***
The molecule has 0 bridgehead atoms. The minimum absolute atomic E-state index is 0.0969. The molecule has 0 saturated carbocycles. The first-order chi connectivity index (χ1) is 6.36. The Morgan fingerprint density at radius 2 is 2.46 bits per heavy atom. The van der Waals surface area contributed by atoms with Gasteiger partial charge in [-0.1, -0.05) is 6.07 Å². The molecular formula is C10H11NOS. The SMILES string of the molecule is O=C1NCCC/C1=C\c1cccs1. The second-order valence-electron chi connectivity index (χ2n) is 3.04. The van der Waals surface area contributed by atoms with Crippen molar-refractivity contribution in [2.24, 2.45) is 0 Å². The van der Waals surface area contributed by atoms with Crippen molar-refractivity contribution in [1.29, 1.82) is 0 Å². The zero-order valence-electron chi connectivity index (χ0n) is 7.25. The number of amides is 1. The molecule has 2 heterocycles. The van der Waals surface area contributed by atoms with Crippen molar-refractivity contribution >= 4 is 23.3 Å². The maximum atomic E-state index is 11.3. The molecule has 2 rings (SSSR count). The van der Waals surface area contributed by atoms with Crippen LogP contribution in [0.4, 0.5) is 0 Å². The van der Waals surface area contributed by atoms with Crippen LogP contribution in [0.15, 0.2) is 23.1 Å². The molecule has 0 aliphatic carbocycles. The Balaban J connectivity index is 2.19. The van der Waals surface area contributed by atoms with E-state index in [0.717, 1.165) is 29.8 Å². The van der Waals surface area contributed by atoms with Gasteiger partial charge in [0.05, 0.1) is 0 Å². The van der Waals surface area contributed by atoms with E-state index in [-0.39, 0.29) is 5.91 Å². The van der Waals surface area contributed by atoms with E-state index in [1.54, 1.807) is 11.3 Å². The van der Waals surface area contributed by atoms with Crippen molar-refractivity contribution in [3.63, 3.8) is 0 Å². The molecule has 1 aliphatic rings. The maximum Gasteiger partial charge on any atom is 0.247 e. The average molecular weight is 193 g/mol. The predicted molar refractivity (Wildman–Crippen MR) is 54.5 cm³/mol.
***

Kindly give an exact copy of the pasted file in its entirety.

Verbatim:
The molecule has 0 bridgehead atoms. The minimum absolute atomic E-state index is 0.0969. The molecule has 0 saturated carbocycles. The first-order chi connectivity index (χ1) is 6.36. The Morgan fingerprint density at radius 2 is 2.46 bits per heavy atom. The van der Waals surface area contributed by atoms with Gasteiger partial charge in [-0.1, -0.05) is 6.07 Å². The molecular formula is C10H11NOS. The SMILES string of the molecule is O=C1NCCC/C1=C\c1cccs1. The second-order valence-electron chi connectivity index (χ2n) is 3.04. The van der Waals surface area contributed by atoms with Crippen molar-refractivity contribution in [2.24, 2.45) is 0 Å². The van der Waals surface area contributed by atoms with Crippen molar-refractivity contribution in [1.29, 1.82) is 0 Å². The zero-order valence-electron chi connectivity index (χ0n) is 7.25. The number of amides is 1. The molecule has 2 heterocycles. The van der Waals surface area contributed by atoms with Crippen molar-refractivity contribution >= 4 is 23.3 Å². The maximum atomic E-state index is 11.3. The molecule has 2 rings (SSSR count). The van der Waals surface area contributed by atoms with Crippen LogP contribution in [0.4, 0.5) is 0 Å². The van der Waals surface area contributed by atoms with Crippen LogP contribution in [0.15, 0.2) is 23.1 Å². The molecule has 0 aliphatic carbocycles. The Balaban J connectivity index is 2.19. The van der Waals surface area contributed by atoms with E-state index in [0.717, 1.165) is 29.8 Å². The van der Waals surface area contributed by atoms with Gasteiger partial charge in [0.05, 0.1) is 0 Å². The van der Waals surface area contributed by atoms with E-state index in [-0.39, 0.29) is 5.91 Å². The van der Waals surface area contributed by atoms with E-state index in [1.54, 1.807) is 11.3 Å². The van der Waals surface area contributed by atoms with Crippen molar-refractivity contribution in [3.63, 3.8) is 0 Å². The molecule has 1 aliphatic rings. The maximum Gasteiger partial charge on any atom is 0.247 e. The average molecular weight is 193 g/mol. The predicted molar refractivity (Wildman–Crippen MR) is 54.5 cm³/mol.